Sunday, June 04, 2006

That Which Drives Me Is Personal Conviction, Not Personal Ambition

I have a pastor friend by the name of Chuck Andrews who has gently taken to task a couple of IMB trustees, one who remains anonymous, that Pastor Andrews feels have disparaged me by stating publicly "From (Wade Burleson's) first IMB meeting it has seemed as if trustee Burleson has had an agenda to hurl himself into the national limelight regardless of the consequences.”

My wife and I really appreciated Chuck jumping to my defense. It has been said, "any lie, frequently repeated, will gradually gain acceptance," and since Chuck and his wife Stella know us, Chuck's challenge of the trustees assertion is particularly helpful. Pastor Andrews concluded his rebuttal by writing "the 'Wade Burleson Issue' is much more about the “issues” than about 'Wade Burleson.'"

Thanks Chuck. You hit the nail on the head.

The Issue for Me

I have absolutely no desire to hold office at the SBC level. Zilch. I did not seek to serve as a trustee of the IMB, but due to many family members and church members that are serving on the mission field through the Southern Baptist Convention, I felt to decline the invitation to serve would be like letting go of a lifeline attached to my loved ones. So I agreed to serve.

I did not come to the International Mission Board in a spiritual vacuum. Though I have not been involved in national service since 1995 when I served as Chairman of the Denominational Calendar Committee of the Southern Baptist Convention, I kept up with the direction we have been moving by attending conventions when possible and keeping informed through various publications.

I have been concerned for the last decade that we as conservative, evangelical Southern Baptists have been moving AWAY from the simplicity and power of Biblical Christianity to a Westernized version of a surface morality that looks far more like the Pharisees of Jesus day than Christ's disciples.

There have been a progression of events in the SBC that has aroused this concern in my heart. The boycott of Disney, the withdrawal of participation in evangelical alliances, the overemphasis on national politics, the often anti-reformed rants by a handful of "leaders" of the SBC, and the continuing insistence by some to label evangelical conservatives "liberal" simply because they do not conform to a very specific, narrow ideology and morality.

Please understand. I am not asking for Southern Baptists to ever compromise on our view on the person and work Jesus Christ, the sacred text, salvation by grace through faith, the Trinity, or any other essential doctrine of hte faith. However, I am asking for Southern Baptists to recognize that tolerance WITHIN the conservative, evangelical parameters of the Baptist Faith and Message is absolutely necessary for the Southern Baptist Convention to thrive!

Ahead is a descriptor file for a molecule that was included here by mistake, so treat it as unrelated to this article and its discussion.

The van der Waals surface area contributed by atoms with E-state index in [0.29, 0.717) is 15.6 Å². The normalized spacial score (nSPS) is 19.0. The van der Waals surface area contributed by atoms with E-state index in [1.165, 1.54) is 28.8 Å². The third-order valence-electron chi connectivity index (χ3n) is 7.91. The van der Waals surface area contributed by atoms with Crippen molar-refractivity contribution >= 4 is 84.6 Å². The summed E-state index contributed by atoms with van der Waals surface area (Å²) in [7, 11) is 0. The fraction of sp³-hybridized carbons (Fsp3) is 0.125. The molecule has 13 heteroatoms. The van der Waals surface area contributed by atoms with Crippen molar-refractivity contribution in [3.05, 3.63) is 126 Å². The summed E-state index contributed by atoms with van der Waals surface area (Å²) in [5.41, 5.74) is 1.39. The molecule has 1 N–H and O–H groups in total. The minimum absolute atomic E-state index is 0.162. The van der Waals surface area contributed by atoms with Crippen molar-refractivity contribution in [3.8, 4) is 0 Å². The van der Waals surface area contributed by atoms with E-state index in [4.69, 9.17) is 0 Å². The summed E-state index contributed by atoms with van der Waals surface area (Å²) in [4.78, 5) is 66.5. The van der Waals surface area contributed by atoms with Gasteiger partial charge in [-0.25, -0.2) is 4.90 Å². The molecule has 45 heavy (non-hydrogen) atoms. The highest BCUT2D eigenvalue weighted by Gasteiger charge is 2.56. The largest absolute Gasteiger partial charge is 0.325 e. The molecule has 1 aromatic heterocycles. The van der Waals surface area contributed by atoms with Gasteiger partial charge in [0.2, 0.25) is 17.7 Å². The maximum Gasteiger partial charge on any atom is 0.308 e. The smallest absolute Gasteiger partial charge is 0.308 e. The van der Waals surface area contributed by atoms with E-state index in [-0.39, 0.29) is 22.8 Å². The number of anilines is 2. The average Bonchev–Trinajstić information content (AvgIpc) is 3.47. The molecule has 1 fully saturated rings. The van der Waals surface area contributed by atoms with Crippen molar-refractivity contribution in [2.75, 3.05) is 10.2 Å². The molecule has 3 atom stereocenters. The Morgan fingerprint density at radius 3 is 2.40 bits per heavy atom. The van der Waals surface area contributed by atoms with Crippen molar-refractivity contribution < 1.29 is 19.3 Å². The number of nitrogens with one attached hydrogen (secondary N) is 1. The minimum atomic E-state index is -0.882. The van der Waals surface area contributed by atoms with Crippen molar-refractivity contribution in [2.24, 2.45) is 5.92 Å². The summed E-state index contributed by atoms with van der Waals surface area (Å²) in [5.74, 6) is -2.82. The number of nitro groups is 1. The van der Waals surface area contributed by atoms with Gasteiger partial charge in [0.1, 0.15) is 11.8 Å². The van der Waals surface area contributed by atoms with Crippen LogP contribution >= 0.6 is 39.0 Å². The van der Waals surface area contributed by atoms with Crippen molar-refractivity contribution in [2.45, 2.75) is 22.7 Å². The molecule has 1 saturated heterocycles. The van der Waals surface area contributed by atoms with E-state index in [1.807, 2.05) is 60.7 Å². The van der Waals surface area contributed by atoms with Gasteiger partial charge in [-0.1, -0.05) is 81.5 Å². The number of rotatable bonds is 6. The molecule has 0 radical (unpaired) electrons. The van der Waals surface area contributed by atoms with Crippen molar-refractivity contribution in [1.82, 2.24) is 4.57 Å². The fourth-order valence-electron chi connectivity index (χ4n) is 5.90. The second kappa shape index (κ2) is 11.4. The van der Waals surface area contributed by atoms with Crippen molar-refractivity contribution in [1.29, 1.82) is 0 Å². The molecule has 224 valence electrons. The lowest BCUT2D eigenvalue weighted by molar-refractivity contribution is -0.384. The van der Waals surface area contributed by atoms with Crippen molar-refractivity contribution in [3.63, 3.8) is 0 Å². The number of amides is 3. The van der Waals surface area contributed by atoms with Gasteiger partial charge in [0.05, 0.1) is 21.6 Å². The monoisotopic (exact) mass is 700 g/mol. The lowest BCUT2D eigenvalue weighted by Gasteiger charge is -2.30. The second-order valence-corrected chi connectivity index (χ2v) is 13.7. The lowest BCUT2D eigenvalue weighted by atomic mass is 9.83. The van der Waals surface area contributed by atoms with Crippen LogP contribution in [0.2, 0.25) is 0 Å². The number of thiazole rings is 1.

An Illustration from History

When the Protestant Reformation began, its aim was to reform the Church. However, the Roman Catholic Church and the Protestants ended up at literal war with each other. During the Wars of Religion in the sixteenth century and the Thirty Years War of the seventeenth century, neither Catholics nor Protestants succeeded in bringing each other to their knees. The outcome of this stalemate was the doctrine of cuius regio eius religio - or interpreted from the Latin, "he who is the ruler, his the religion."

It would seem to me that there has been within the SBC over the half century a "religious war" between liberals and fundamentalists dissimilar to the wars of the sixteenth and seventeenth centuries in that blood has not been shed, but similar in that the outcome may be the same --- cuius regio ius religio.

In 1974 Broadman Press published Jimmy Draper's book "The Church Christ Approves." This beloved pastor and statesman, who in the 1970's pastored the First Southern Baptist Church, Del City, Oklahoma, made this startling statement in his book:

"Fundamentalism is more dangerous than liberalism because everything is done in the name of the Lord, in the name of the Lord, the fundamentalist condemns all who disagree with him... he uses the Bible as a club with which to beat people over the head, rather than a means of personal strength and a revealer of God. To the fundamentalist, the test of fellowship is correct doctrine. If you do not agree with his doctrinal position, he writes you off and will not have fellowship with you.

There is no room in his world for those who have a different persuasion. He feels threatened by diverse convictions and writes them off as sinister and heretical. As long as you support his position, he is with you. Cross him, and he has no use whatever for you... the fundamentalist tactic is simple: hatred, bitterness and condemnation of all whom they despise... in the name of the Lord they will launch vehement attacks on individuals and churches, in the name of the Lord they attempt to assassinate the character of those whom they oppose, they direct their attack most often on other Christian leaders with whom they find disagreement....

Lessons I Have Learned

I have pastored Emmanuel Baptist Church, Enid, Oklahoma for fifteen years. We have an incredible church. There is a love for Scripture among the people. We teach, live and breath grace. The people are VERY mission minded. We practice loving church discipline for violations of Biblical commands, but we are very careful that we do not demand conformity on the personal convictions of some. The fellowship is sweet. The gospel drives all we do. Lives are changed through the ministries of the people of Emmanuel.